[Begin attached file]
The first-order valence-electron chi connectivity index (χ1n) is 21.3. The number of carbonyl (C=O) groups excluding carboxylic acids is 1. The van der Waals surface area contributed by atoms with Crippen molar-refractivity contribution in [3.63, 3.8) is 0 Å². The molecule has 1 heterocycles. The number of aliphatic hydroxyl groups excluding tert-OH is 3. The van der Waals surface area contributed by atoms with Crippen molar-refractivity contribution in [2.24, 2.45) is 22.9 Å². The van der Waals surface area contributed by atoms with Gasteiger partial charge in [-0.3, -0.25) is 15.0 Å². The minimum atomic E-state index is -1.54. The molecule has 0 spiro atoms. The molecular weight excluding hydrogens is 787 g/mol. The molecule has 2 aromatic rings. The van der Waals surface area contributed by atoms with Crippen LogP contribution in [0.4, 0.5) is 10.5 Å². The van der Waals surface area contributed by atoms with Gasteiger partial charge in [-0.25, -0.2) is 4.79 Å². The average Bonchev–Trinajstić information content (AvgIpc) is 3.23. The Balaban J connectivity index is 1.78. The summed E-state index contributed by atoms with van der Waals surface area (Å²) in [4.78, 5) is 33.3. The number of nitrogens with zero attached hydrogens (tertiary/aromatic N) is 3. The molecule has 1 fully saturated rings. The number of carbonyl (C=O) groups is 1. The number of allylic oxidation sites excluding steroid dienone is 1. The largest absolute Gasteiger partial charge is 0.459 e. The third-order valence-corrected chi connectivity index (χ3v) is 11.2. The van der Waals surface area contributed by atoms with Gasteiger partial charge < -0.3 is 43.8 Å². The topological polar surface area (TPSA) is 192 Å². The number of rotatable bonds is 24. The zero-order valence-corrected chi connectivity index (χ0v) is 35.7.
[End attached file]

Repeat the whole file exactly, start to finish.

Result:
The first-order valence-electron chi connectivity index (χ1n) is 21.3. The number of carbonyl (C=O) groups excluding carboxylic acids is 1. The van der Waals surface area contributed by atoms with Crippen molar-refractivity contribution in [3.63, 3.8) is 0 Å². The molecule has 1 heterocycles. The number of aliphatic hydroxyl groups excluding tert-OH is 3. The van der Waals surface area contributed by atoms with Crippen molar-refractivity contribution in [2.24, 2.45) is 22.9 Å². The van der Waals surface area contributed by atoms with Gasteiger partial charge in [-0.3, -0.25) is 15.0 Å². The minimum atomic E-state index is -1.54. The molecule has 0 spiro atoms. The molecular weight excluding hydrogens is 787 g/mol. The molecule has 2 aromatic rings. The van der Waals surface area contributed by atoms with Crippen LogP contribution in [0.4, 0.5) is 10.5 Å². The van der Waals surface area contributed by atoms with Gasteiger partial charge in [-0.25, -0.2) is 4.79 Å². The average Bonchev–Trinajstić information content (AvgIpc) is 3.23. The Balaban J connectivity index is 1.78. The summed E-state index contributed by atoms with van der Waals surface area (Å²) in [4.78, 5) is 33.3. The number of nitrogens with zero attached hydrogens (tertiary/aromatic N) is 3. The molecule has 1 fully saturated rings. The number of carbonyl (C=O) groups is 1. The number of allylic oxidation sites excluding steroid dienone is 1. The largest absolute Gasteiger partial charge is 0.459 e. The third-order valence-corrected chi connectivity index (χ3v) is 11.2. The van der Waals surface area contributed by atoms with Gasteiger partial charge < -0.3 is 43.8 Å². The topological polar surface area (TPSA) is 192 Å². The number of rotatable bonds is 24. The zero-order valence-corrected chi connectivity index (χ0v) is 35.7.